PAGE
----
Main memory 104 can be, e.g., a random access memory (RAM) or some other dynamic storage device, for storing information or instructions (program code), which are used by CPU 102 or signal processor 103. Main memory 104 may store temporary variables or other intermediate information during execution of instructions by CPU 102 or signal processor 103. Static memory 106, can be, e.g., a read only memory (ROM) and/or other static storage devices, for storing information or instructions, which can also be used by CPU 102 or signal processor 103. Mass storage device 107 can be, e.g., a hard or floppy disk drive or optical disk drive, for storing information or instructions for computing system 100.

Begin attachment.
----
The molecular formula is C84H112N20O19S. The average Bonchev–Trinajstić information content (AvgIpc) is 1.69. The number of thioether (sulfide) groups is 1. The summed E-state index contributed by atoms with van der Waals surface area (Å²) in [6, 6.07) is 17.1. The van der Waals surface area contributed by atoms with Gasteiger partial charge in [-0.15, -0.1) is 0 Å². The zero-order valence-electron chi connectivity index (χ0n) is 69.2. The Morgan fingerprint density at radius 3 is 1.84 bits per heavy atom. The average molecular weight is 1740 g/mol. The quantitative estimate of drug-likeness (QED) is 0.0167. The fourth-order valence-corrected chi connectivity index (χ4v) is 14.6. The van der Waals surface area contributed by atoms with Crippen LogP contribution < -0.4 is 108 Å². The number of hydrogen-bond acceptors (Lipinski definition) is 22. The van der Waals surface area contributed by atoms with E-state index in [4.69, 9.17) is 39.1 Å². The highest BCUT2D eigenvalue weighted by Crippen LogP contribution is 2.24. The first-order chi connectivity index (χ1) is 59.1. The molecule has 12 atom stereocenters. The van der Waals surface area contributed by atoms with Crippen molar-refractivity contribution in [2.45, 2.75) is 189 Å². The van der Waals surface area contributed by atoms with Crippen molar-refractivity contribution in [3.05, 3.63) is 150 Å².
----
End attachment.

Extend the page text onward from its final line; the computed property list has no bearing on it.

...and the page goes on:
Display 121 can be, e.g., a cathode ray tube (CRT) or liquid crystal display (LCD). Display device 121 displays information or graphics to a user. Computing system 100 can interface with display 121 via display circuit 105. Keypad input 122 is an alphanumeric input device with an analog to digital converter. Cursor control 123 can be, e.g., a mouse, a trackball, or cursor direction keys, for controlling movement of an object on display 121. Hard copy device 124 can be, e.g., a laser printer, for printing information on paper, film, or some other like medium. A number of input/output devices 125 can be coupled to computing system 100. The emulation of a legacy environment to support legacy operating systems and legacy option ROMs and the emulation of a physical mode environment to provide protected execution and storage in accordance with the present invention can be implemented by hardware and/or software contained within computing system 100. For example, CPU 102 or signal processor 103 can execute code or instructions stored in a machine-readable medium, e.g., main memory 104.